From March 5-8, the Oregon Convention Center in Portland is hosting the United States Barista Championship. Leading up to the USBC, I’m showcasing baristas who placed in the Top 6 in their respective region and decided to compete for greater glory. Meet Robin Crosby from Coal Creek Coffee Company in Laramie, Wyoming, a Mountain Regional Barista Competition Finalist and a contender for the American coffee crown.
Josh Lurie: Did anything surprise you about your regional competition?
Robin Crosby: I think that the biggest thing that surprised me about the MRBC was that the turn out. We had a great turn out, but I was expecting a bit more. Last year there are 30 or so competitors. I thought that there would be at least that many this year. I was also pleasantly surprised with all the new faces. Sure we say a lot of wonderful people from last year, but I think almost half were new.
JL: Will adjust your approach for the United States Barista Championship? If so, how?
RC: There are a few things that I am going to change, but not to much. Much of the layout will be the same. One big thing that I learned is that you do not need to be talking the whole time. The judges like when you are talking to them and not the machine. I learned this the hard way. I am trying to condense what I have to say so I can get all the important stuff in while facing the judges and still have enough time. My signature drink has changed a bit. All the same ingredients, but a few small changes to make it better. That’s about it for now, but you never know.
JL: What is your goal at the USBC?
RC: This is going to sound cheesy, but I just want to have fun. The first year was such a blast. There was not pressure and just fun. This year was great but i psyched myself out a bit before the finals and I did not have as much fun as I wanted. Of course I would like to get a good score and have a smooth performance, but I have told my self that I am going to be calm and just try to have as much fun as I can. After that all the rest is gravy.
JL: What did you learn by competing at your regional?
RC: First I learned that there are some great baristas out there with some great ideas and some great coffee. As for the competition and my performance, the judges really like it when you are dong thins in front of them so they can see you. I think this is a great way to keep them involved. I think that for a lot of baristas, that 15 minutes goes by really fast, but I am not sure that it is the same for the judges. You need something to distinguish your self from the others. This also really helps with the crowd and keeping the interested and engaged. It lets them remember you.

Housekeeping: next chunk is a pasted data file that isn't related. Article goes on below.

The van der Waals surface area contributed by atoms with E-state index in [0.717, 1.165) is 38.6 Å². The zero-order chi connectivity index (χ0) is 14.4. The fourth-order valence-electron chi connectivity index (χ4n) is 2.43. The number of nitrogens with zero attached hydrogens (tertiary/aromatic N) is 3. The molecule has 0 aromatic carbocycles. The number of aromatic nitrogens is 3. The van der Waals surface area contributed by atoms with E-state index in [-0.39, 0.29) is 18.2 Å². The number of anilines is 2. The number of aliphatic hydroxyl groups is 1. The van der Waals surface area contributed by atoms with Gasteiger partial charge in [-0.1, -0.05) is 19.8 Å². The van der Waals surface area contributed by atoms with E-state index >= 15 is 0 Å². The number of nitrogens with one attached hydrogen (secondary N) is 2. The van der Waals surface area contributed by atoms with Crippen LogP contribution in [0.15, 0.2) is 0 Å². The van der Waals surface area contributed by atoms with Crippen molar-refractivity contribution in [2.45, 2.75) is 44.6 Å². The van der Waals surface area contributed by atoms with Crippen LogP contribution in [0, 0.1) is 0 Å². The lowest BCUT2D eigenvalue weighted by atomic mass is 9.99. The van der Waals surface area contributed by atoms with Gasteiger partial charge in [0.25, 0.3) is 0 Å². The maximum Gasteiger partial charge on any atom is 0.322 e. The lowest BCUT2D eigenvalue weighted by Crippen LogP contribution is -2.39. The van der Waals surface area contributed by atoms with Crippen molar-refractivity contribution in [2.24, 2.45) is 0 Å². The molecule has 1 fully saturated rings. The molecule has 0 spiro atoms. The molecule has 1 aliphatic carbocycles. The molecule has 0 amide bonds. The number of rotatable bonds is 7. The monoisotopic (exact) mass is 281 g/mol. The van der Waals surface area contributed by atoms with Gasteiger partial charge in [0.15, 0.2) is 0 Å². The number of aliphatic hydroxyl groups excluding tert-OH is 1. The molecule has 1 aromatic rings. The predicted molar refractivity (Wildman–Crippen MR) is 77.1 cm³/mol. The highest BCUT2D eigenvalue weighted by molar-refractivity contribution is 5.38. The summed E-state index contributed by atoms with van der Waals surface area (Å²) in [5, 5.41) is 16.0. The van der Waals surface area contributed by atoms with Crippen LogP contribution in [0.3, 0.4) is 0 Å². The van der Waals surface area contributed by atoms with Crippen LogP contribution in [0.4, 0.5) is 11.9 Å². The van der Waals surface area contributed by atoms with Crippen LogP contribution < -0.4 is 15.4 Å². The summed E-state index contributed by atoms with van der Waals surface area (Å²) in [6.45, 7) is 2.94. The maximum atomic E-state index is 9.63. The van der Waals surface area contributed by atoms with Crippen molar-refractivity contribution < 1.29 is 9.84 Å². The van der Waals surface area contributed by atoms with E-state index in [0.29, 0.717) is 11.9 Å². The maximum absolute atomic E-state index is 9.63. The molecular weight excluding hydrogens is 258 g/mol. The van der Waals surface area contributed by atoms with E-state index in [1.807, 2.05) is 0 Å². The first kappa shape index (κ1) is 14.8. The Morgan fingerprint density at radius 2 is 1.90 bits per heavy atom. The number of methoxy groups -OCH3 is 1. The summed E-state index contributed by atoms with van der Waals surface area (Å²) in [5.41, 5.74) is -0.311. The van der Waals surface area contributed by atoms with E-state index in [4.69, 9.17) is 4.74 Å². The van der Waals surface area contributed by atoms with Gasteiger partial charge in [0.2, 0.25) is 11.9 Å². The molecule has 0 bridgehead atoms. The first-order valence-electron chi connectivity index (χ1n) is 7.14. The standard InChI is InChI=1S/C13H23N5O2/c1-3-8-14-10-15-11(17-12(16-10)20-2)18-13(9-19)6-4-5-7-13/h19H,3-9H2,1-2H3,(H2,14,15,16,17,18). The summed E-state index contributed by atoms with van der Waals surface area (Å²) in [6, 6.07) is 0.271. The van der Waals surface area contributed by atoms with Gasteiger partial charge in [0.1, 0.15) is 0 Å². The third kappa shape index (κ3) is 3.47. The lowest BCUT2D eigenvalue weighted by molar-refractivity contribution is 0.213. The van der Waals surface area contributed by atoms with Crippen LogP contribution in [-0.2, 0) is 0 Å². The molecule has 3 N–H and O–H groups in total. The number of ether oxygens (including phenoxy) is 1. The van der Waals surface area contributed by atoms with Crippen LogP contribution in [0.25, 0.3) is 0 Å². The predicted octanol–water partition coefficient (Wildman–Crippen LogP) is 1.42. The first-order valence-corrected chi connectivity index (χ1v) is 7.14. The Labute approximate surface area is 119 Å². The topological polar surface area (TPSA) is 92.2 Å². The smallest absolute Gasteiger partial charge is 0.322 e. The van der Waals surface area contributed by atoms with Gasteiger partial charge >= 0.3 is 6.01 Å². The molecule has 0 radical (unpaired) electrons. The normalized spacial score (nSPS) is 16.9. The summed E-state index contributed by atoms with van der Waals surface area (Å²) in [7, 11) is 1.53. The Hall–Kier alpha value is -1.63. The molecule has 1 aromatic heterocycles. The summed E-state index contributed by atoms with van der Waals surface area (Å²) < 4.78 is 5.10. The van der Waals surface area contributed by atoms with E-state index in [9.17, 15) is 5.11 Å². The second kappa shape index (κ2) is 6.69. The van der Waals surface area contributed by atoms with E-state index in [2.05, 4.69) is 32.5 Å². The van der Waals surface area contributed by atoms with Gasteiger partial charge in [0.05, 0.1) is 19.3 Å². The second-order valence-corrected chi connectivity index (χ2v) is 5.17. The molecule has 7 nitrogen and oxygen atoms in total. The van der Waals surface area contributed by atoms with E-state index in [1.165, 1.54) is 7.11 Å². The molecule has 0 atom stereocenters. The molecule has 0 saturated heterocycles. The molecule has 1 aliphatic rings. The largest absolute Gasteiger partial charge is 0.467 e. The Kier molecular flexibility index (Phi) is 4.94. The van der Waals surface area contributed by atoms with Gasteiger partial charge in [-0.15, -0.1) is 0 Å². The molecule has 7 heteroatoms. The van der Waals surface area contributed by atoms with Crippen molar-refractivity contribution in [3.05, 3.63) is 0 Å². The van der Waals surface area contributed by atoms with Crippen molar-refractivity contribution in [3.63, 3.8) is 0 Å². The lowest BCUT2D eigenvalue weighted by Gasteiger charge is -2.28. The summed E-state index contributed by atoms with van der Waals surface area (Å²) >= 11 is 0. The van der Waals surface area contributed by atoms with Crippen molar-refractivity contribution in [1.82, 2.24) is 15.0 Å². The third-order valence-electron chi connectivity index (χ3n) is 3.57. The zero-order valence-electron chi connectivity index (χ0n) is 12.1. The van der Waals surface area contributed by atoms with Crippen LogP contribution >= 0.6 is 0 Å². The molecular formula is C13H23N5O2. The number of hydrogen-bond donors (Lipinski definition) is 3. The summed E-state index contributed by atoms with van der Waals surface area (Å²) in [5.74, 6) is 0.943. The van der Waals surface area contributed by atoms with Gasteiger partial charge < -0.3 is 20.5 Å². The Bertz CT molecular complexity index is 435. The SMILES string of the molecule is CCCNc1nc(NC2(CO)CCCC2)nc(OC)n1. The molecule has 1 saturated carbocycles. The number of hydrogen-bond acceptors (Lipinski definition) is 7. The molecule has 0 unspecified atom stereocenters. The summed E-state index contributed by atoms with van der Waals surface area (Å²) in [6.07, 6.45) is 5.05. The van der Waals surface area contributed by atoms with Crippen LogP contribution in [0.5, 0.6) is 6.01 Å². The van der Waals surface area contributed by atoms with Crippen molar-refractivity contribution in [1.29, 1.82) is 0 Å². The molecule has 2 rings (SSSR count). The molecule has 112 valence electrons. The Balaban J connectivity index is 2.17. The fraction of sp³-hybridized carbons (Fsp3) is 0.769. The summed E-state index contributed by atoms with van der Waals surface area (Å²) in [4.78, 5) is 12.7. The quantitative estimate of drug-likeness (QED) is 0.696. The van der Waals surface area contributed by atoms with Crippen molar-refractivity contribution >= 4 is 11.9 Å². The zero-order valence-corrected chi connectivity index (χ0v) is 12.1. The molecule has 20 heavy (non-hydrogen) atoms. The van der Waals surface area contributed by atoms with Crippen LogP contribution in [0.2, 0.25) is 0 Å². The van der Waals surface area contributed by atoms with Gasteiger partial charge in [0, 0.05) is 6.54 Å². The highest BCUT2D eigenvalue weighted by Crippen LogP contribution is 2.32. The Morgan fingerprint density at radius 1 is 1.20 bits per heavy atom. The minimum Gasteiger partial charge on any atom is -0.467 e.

JL: What’s your training schedule like until the USBC?
RC: Not a rigorous as I would really like, but I have run through my routine multiple times and have been perfecting my signature drink and espresso. I think the best way is to be at the espresso machine in front of your customers. We have been making our signature drinks for many of our customers and having them tell us what they think and where we can improve. We really have been trying to make it more of a community event and I think our customers have really enjoyed being a part of it.
JL: What’s a coffeehouse you didn’t know about before your regional competition that you now plan to visit?
RC: I will definitely go to Ozo Coffee, in Boulder, where Greg works and of course to Cafe Sole to see Emily, Erik, the rest of the crew. I have only been to boulder for the competition so I can wait to get down there for some fun.
JL: What’s your approach in choosing the music that plays during your performance?
RC: Honestly, I wanted to play something that I really liked. Something I like playing in the Coal Creek. I started with a list of about 20 and narrowed that down. I ended up going only with one band, John Butler Trio. Last year the music was all over the board and someone if was quite distracting. I wanted something that was calming, but not so boring that it would put everyone to sleep.
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